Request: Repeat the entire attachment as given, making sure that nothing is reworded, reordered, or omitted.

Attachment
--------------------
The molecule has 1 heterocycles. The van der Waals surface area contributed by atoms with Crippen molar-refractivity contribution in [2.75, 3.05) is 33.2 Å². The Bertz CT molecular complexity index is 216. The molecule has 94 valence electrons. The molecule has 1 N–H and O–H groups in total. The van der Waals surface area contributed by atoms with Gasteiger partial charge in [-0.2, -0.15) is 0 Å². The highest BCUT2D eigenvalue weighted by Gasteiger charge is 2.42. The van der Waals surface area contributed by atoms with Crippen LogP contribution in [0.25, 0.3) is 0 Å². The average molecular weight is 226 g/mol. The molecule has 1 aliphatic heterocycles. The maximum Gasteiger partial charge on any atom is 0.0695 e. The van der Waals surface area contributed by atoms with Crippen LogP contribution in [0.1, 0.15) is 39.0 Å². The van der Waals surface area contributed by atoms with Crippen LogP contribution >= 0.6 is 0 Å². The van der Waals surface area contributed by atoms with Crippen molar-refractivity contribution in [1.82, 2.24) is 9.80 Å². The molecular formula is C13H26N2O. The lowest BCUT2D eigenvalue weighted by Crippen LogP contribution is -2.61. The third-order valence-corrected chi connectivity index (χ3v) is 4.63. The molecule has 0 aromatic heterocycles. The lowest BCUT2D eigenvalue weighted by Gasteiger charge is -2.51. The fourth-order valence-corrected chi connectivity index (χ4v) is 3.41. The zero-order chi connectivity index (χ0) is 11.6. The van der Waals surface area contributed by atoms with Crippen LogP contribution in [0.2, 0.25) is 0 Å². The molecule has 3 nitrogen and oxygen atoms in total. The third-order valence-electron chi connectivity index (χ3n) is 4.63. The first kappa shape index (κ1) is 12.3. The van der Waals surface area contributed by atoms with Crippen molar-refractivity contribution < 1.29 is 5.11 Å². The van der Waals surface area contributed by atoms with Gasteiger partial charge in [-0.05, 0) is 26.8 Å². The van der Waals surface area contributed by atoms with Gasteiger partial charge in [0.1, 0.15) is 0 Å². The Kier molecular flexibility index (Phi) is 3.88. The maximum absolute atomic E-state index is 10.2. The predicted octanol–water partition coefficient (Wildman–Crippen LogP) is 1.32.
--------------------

The molecule has 1 heterocycles. The van der Waals surface area contributed by atoms with Crippen molar-refractivity contribution in [2.75, 3.05) is 33.2 Å². The Bertz CT molecular complexity index is 216. The molecule has 94 valence electrons. The molecule has 1 N–H and O–H groups in total. The van der Waals surface area contributed by atoms with Gasteiger partial charge in [-0.2, -0.15) is 0 Å². The highest BCUT2D eigenvalue weighted by Gasteiger charge is 2.42. The van der Waals surface area contributed by atoms with Crippen LogP contribution in [0.25, 0.3) is 0 Å². The average molecular weight is 226 g/mol. The molecule has 1 aliphatic heterocycles. The maximum Gasteiger partial charge on any atom is 0.0695 e. The van der Waals surface area contributed by atoms with Crippen LogP contribution in [0.1, 0.15) is 39.0 Å². The van der Waals surface area contributed by atoms with Crippen LogP contribution >= 0.6 is 0 Å². The van der Waals surface area contributed by atoms with Crippen molar-refractivity contribution in [1.82, 2.24) is 9.80 Å². The molecular formula is C13H26N2O. The lowest BCUT2D eigenvalue weighted by Crippen LogP contribution is -2.61. The third-order valence-corrected chi connectivity index (χ3v) is 4.63. The molecule has 0 aromatic heterocycles. The lowest BCUT2D eigenvalue weighted by Gasteiger charge is -2.51. The fourth-order valence-corrected chi connectivity index (χ4v) is 3.41. The zero-order chi connectivity index (χ0) is 11.6. The van der Waals surface area contributed by atoms with Crippen LogP contribution in [0.2, 0.25) is 0 Å². The molecule has 3 nitrogen and oxygen atoms in total. The third-order valence-electron chi connectivity index (χ3n) is 4.63. The first kappa shape index (κ1) is 12.3. The van der Waals surface area contributed by atoms with Crippen molar-refractivity contribution < 1.29 is 5.11 Å². The van der Waals surface area contributed by atoms with Gasteiger partial charge in [-0.05, 0) is 26.8 Å². The van der Waals surface area contributed by atoms with Gasteiger partial charge in [0.1, 0.15) is 0 Å². The Kier molecular flexibility index (Phi) is 3.88. The maximum absolute atomic E-state index is 10.2. The predicted octanol–water partition coefficient (Wildman–Crippen LogP) is 1.32.